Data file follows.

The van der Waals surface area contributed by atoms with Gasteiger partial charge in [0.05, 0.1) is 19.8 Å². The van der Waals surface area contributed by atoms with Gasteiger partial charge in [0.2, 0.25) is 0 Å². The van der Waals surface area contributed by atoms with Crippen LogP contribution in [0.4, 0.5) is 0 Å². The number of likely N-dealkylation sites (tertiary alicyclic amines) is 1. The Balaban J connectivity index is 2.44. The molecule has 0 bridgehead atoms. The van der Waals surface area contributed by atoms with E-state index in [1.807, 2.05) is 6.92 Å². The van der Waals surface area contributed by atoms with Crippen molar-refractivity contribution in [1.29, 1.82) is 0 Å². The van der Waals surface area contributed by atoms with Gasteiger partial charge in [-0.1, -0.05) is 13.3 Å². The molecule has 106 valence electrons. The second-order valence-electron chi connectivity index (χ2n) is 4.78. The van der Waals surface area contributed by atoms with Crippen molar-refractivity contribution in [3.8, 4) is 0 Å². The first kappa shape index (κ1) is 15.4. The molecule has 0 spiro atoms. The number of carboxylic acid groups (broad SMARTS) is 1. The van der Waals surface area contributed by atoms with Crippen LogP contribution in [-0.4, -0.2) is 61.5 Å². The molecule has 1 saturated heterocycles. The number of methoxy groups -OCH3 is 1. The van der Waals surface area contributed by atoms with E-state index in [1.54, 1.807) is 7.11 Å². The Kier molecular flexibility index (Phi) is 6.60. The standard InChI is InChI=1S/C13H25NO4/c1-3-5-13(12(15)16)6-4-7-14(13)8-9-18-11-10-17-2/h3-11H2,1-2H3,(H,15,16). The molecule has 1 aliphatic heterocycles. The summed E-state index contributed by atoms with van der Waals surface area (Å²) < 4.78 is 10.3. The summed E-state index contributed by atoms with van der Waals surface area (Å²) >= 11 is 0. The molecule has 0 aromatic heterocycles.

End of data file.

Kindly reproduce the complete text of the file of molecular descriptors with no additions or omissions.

The van der Waals surface area contributed by atoms with Gasteiger partial charge in [0.05, 0.1) is 19.8 Å². The van der Waals surface area contributed by atoms with Gasteiger partial charge in [0.2, 0.25) is 0 Å². The van der Waals surface area contributed by atoms with Crippen LogP contribution in [0.4, 0.5) is 0 Å². The number of likely N-dealkylation sites (tertiary alicyclic amines) is 1. The Balaban J connectivity index is 2.44. The molecule has 0 bridgehead atoms. The van der Waals surface area contributed by atoms with E-state index in [1.807, 2.05) is 6.92 Å². The van der Waals surface area contributed by atoms with Crippen molar-refractivity contribution in [1.29, 1.82) is 0 Å². The van der Waals surface area contributed by atoms with Gasteiger partial charge in [-0.1, -0.05) is 13.3 Å². The molecule has 106 valence electrons. The second-order valence-electron chi connectivity index (χ2n) is 4.78. The van der Waals surface area contributed by atoms with Crippen molar-refractivity contribution in [3.8, 4) is 0 Å². The first kappa shape index (κ1) is 15.4. The molecule has 0 spiro atoms. The number of carboxylic acid groups (broad SMARTS) is 1. The van der Waals surface area contributed by atoms with Crippen LogP contribution in [-0.4, -0.2) is 61.5 Å². The molecule has 1 saturated heterocycles. The number of methoxy groups -OCH3 is 1. The van der Waals surface area contributed by atoms with E-state index in [1.54, 1.807) is 7.11 Å². The Kier molecular flexibility index (Phi) is 6.60. The standard InChI is InChI=1S/C13H25NO4/c1-3-5-13(12(15)16)6-4-7-14(13)8-9-18-11-10-17-2/h3-11H2,1-2H3,(H,15,16). The molecule has 1 aliphatic heterocycles. The summed E-state index contributed by atoms with van der Waals surface area (Å²) < 4.78 is 10.3. The summed E-state index contributed by atoms with van der Waals surface area (Å²) >= 11 is 0. The molecule has 0 aromatic heterocycles.